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Tyg: C.128-1928

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Object information

Current Location: Gallery 27 (Glaisher)


Production: Richardson, George, potter




History note: Probably George Weare Braikenridge (1775-1856); his son, the Revd. George Weare Braikenridge ( ); William Jerdone Braikenridge (1816-1907); sold Christie's, 28 February, 1908, Braikenridge Collection of Medieval Works of Art, the property of W. Jerdone Braikenridge Esq. deceased late of Claremont, Clevedon, Somerset, lot 165; bought by Stoner for 37 guineas on behalf of Dr J.W.L. Glaisher, FRS, Trinity College, Cambridge.

Legal notes

Dr J. W. L. Glaisher Bequest

Measurements and weight

Height: 15.6 cm

Place(s) associated

  • Wrotham ⪼ Kent ⪼ England

Acquisition and important dates

Method of acquisition: Bequeathed (1928-12-07) by Glaisher, J. W. L., Dr


17th Century, Mid#
Production date: dated AD 1654


Drinking cups with more than one handle were the great speciality of Wrotham potters in the seventeenth century, and have been described as 'tygs' by collectors since the nineteenth century. They were made of red or brown clay decorated in white with slip-trailing moulded prunts, and heraldic motifs on applied pads of clay, which appear yellow under the lead glaze. Many of them bear dates and the potter's initials sometimes accompanied by or two other sets of initials presumably those of their owners. Twisted two-colour edges and white bun-shaped finials were features of the double-loop handles, usually, three or four (as here), but sometimes only two.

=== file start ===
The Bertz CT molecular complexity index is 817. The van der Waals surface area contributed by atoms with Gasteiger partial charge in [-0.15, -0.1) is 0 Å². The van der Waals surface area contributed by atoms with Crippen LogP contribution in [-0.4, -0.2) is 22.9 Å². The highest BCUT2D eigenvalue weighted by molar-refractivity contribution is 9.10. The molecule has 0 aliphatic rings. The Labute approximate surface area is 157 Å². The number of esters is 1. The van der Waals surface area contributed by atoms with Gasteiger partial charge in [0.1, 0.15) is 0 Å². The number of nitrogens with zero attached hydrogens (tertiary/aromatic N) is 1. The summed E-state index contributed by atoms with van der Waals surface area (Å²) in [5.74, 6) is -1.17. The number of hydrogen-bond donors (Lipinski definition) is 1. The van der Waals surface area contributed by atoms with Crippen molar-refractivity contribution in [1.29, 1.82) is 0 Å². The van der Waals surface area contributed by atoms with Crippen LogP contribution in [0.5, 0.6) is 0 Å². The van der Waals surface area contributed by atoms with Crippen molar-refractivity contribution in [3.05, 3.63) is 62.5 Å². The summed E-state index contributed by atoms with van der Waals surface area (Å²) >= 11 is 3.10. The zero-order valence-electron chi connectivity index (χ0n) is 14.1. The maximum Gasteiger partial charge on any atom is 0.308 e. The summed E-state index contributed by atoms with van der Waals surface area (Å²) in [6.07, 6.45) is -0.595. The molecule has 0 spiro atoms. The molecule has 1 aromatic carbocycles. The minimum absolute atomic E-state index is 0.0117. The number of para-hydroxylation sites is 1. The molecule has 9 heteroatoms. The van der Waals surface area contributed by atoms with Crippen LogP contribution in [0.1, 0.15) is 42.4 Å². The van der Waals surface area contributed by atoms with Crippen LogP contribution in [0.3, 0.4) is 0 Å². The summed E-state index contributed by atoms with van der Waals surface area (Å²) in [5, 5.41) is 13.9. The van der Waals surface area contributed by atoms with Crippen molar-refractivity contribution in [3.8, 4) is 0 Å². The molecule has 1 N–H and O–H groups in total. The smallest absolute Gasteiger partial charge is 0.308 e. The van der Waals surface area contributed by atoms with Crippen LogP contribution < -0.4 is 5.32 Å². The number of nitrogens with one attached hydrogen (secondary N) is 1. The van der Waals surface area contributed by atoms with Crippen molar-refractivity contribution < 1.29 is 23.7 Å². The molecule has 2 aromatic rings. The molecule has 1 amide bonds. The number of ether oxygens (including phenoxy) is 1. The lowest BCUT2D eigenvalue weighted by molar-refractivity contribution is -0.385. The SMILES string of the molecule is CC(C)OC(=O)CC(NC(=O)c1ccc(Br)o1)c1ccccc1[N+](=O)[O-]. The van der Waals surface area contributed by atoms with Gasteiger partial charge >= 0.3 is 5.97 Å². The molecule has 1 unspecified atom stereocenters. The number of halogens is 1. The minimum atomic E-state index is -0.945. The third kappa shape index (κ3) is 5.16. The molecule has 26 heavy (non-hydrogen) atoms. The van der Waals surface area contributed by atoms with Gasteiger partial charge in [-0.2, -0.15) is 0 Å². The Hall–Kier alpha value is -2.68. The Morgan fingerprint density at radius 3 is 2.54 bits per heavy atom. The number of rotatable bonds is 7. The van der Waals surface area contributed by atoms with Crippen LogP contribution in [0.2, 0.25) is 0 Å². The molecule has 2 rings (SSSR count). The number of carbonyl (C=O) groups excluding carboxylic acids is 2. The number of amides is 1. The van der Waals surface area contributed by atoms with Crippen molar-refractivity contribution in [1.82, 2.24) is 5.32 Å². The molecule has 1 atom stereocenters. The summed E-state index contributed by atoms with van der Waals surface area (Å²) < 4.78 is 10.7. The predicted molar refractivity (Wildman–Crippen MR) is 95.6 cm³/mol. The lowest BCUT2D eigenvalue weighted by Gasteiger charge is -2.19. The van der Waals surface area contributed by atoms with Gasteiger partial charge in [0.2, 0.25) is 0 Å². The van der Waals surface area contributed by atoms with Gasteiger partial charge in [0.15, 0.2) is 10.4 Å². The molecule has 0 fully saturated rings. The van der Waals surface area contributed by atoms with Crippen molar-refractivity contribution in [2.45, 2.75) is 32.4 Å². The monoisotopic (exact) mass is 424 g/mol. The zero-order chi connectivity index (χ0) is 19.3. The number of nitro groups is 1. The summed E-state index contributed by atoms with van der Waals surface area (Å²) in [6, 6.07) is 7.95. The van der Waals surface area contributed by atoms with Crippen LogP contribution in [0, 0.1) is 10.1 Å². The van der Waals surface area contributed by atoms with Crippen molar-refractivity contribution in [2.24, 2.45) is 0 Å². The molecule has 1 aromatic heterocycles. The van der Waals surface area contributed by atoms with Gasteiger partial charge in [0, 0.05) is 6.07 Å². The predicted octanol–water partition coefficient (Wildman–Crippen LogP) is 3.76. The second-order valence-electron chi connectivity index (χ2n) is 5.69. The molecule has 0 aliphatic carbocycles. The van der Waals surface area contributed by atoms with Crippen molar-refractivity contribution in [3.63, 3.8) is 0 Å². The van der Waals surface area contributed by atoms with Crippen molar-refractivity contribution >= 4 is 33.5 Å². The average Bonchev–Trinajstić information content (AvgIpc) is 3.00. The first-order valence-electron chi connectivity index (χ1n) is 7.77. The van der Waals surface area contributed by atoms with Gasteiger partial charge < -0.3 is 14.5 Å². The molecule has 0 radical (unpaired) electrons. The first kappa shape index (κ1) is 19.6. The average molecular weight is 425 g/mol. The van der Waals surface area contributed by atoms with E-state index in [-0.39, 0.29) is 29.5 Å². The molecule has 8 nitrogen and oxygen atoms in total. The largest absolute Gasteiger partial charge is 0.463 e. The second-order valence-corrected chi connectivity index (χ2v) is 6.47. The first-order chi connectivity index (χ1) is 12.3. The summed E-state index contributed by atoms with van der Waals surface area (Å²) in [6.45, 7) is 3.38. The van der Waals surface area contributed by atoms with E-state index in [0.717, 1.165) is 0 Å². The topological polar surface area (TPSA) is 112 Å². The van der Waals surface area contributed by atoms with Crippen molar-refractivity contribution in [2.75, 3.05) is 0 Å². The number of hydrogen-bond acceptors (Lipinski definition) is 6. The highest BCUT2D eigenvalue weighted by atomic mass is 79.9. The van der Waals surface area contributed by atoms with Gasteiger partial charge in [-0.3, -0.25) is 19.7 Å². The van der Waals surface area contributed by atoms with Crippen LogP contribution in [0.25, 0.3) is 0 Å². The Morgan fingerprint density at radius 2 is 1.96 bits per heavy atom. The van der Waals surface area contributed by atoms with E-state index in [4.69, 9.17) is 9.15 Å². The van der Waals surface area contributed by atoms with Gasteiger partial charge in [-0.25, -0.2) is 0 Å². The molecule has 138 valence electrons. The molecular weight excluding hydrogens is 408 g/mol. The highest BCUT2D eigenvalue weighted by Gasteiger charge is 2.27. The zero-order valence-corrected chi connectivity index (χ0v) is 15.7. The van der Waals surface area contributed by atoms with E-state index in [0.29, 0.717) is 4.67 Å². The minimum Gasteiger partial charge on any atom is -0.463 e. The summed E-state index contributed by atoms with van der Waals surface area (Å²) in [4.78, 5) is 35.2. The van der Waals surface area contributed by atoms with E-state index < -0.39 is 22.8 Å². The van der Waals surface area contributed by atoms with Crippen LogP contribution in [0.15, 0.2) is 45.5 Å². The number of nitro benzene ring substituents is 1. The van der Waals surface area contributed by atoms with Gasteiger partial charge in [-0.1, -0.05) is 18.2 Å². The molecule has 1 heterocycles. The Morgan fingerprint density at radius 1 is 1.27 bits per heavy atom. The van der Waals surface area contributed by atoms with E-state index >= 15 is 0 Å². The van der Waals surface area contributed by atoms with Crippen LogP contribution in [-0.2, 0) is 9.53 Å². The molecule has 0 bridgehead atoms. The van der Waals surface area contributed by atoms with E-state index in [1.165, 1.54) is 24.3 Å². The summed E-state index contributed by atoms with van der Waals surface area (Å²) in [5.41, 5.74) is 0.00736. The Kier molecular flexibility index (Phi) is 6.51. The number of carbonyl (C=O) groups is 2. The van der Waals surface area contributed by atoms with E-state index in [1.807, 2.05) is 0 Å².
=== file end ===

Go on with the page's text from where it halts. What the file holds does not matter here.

The initials GR on this example stand for George Richardson who signed pots between 1642 and 1677, and was the first recorded potter to put the place name WROTHAM on his work - on an undated jug probably made in the 1640s, and one dated 1656, both in the Fitzwilliam Museum ( C.116-1928, and C.130-1928). He lived in Plott (St Mary's Platt), a hamlet, which was the centre of the potting industry in the manor of Wrotham. His house, 'work house', and accompanying land belonged to Nicholas Myller, who mentioned Richardson's occupation of them in his will in 1653. Richardson made his will in June 1687, and the inventory taken after his death shows that he lived in comfortable circumstances and had combined his potting trade with farming in a small way (for details, see Documentation, Semple, 2008). His wife Mary, who had predeceased him a year earlier, was a member of the Hubble family of potters, and Richardson's son-in-law, Nicholas Hubble junior, was an executor of his will. A tyg by Nicholas Hubble senior dated 1654 is in the Fitzwilliam, (C.117-1928).

People, subjects and objects depicted

Components of the work

Surface composed of lead-glaze

Materials used in production

red-brown and white Earthenware

Inscription or legends present

  • Text: GR
  • Location: On side
  • Method of creation: Stamped in relief on pad of clay
  • Type: Initials

References and bibliographic entries

Related exhibitions

Identification numbers

Accession number: C.128-1928
Primary reference Number: 71724
Old object number: 2842
Stable URI

Audit data

Created: Saturday 6 August 2011 Updated: Monday 18 December 2023 Last processed: Tuesday 16 January 2024

Associated departments & institutions

Owner or interested party: The Fitzwilliam Museum
Associated department: Applied Arts

Citation for print

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The Fitzwilliam Museum (2024) "Tyg" Web page available at: Accessed: 2024-07-24 01:49:35

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